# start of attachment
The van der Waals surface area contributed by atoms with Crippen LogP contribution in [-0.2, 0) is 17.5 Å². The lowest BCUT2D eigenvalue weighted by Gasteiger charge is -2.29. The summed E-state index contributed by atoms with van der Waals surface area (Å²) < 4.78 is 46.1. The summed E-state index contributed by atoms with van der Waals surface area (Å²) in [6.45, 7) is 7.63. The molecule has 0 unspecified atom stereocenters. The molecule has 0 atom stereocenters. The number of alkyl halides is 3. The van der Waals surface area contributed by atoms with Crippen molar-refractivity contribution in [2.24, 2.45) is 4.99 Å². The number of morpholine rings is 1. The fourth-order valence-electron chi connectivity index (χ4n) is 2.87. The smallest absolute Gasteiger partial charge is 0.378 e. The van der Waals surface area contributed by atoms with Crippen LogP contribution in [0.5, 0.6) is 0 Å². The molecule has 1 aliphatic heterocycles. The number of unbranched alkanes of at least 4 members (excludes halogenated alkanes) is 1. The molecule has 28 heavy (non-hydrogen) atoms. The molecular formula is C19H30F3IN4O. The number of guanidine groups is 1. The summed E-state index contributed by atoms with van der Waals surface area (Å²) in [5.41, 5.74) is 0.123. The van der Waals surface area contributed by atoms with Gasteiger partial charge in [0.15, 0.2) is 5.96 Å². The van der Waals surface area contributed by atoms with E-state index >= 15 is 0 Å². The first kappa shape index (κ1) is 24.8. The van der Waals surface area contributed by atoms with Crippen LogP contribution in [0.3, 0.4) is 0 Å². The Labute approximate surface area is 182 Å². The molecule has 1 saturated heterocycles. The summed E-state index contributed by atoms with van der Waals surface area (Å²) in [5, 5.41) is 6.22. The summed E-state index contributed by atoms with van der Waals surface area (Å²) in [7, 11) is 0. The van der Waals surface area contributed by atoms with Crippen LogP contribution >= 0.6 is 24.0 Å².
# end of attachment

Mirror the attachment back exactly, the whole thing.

The van der Waals surface area contributed by atoms with Crippen LogP contribution in [-0.2, 0) is 17.5 Å². The lowest BCUT2D eigenvalue weighted by Gasteiger charge is -2.29. The summed E-state index contributed by atoms with van der Waals surface area (Å²) < 4.78 is 46.1. The summed E-state index contributed by atoms with van der Waals surface area (Å²) in [6.45, 7) is 7.63. The molecule has 0 unspecified atom stereocenters. The molecule has 0 atom stereocenters. The number of alkyl halides is 3. The van der Waals surface area contributed by atoms with Crippen molar-refractivity contribution in [2.24, 2.45) is 4.99 Å². The number of morpholine rings is 1. The fourth-order valence-electron chi connectivity index (χ4n) is 2.87. The smallest absolute Gasteiger partial charge is 0.378 e. The van der Waals surface area contributed by atoms with Crippen LogP contribution in [0.5, 0.6) is 0 Å². The molecule has 1 aliphatic heterocycles. The number of unbranched alkanes of at least 4 members (excludes halogenated alkanes) is 1. The molecule has 28 heavy (non-hydrogen) atoms. The molecular formula is C19H30F3IN4O. The number of guanidine groups is 1. The summed E-state index contributed by atoms with van der Waals surface area (Å²) in [5.41, 5.74) is 0.123. The van der Waals surface area contributed by atoms with Gasteiger partial charge in [0.15, 0.2) is 5.96 Å². The van der Waals surface area contributed by atoms with E-state index >= 15 is 0 Å². The first kappa shape index (κ1) is 24.8. The van der Waals surface area contributed by atoms with Crippen LogP contribution in [0.3, 0.4) is 0 Å². The Labute approximate surface area is 182 Å². The molecule has 1 saturated heterocycles. The summed E-state index contributed by atoms with van der Waals surface area (Å²) in [5, 5.41) is 6.22. The summed E-state index contributed by atoms with van der Waals surface area (Å²) in [7, 11) is 0. The van der Waals surface area contributed by atoms with Crippen LogP contribution >= 0.6 is 24.0 Å².